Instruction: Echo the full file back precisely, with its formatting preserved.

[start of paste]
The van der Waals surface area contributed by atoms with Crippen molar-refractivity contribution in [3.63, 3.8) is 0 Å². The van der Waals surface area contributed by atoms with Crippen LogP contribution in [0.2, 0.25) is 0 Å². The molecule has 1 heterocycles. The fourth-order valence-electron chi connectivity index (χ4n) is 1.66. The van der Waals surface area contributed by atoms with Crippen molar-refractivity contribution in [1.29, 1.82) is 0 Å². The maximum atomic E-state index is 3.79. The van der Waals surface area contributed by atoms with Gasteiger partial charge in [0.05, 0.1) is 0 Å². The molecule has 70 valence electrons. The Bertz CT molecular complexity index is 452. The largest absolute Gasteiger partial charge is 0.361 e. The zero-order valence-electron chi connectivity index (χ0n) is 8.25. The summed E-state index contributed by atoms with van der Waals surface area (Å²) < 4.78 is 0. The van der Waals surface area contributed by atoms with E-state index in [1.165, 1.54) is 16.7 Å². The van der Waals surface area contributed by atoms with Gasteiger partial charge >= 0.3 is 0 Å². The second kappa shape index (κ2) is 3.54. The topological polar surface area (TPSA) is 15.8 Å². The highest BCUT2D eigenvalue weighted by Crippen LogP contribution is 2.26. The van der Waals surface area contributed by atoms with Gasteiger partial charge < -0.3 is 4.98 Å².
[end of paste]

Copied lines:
The van der Waals surface area contributed by atoms with Crippen molar-refractivity contribution in [3.63, 3.8) is 0 Å². The van der Waals surface area contributed by atoms with Crippen LogP contribution in [0.2, 0.25) is 0 Å². The molecule has 1 heterocycles. The fourth-order valence-electron chi connectivity index (χ4n) is 1.66. The van der Waals surface area contributed by atoms with Crippen molar-refractivity contribution in [1.29, 1.82) is 0 Å². The maximum atomic E-state index is 3.79. The van der Waals surface area contributed by atoms with Gasteiger partial charge in [0.05, 0.1) is 0 Å². The molecule has 70 valence electrons. The Bertz CT molecular complexity index is 452. The largest absolute Gasteiger partial charge is 0.361 e. The zero-order valence-electron chi connectivity index (χ0n) is 8.25. The summed E-state index contributed by atoms with van der Waals surface area (Å²) < 4.78 is 0. The van der Waals surface area contributed by atoms with E-state index in [1.165, 1.54) is 16.7 Å². The van der Waals surface area contributed by atoms with Gasteiger partial charge >= 0.3 is 0 Å². The second kappa shape index (κ2) is 3.54. The topological polar surface area (TPSA) is 15.8 Å². The highest BCUT2D eigenvalue weighted by Crippen LogP contribution is 2.26. The van der Waals surface area contributed by atoms with Gasteiger partial charge < -0.3 is 4.98 Å².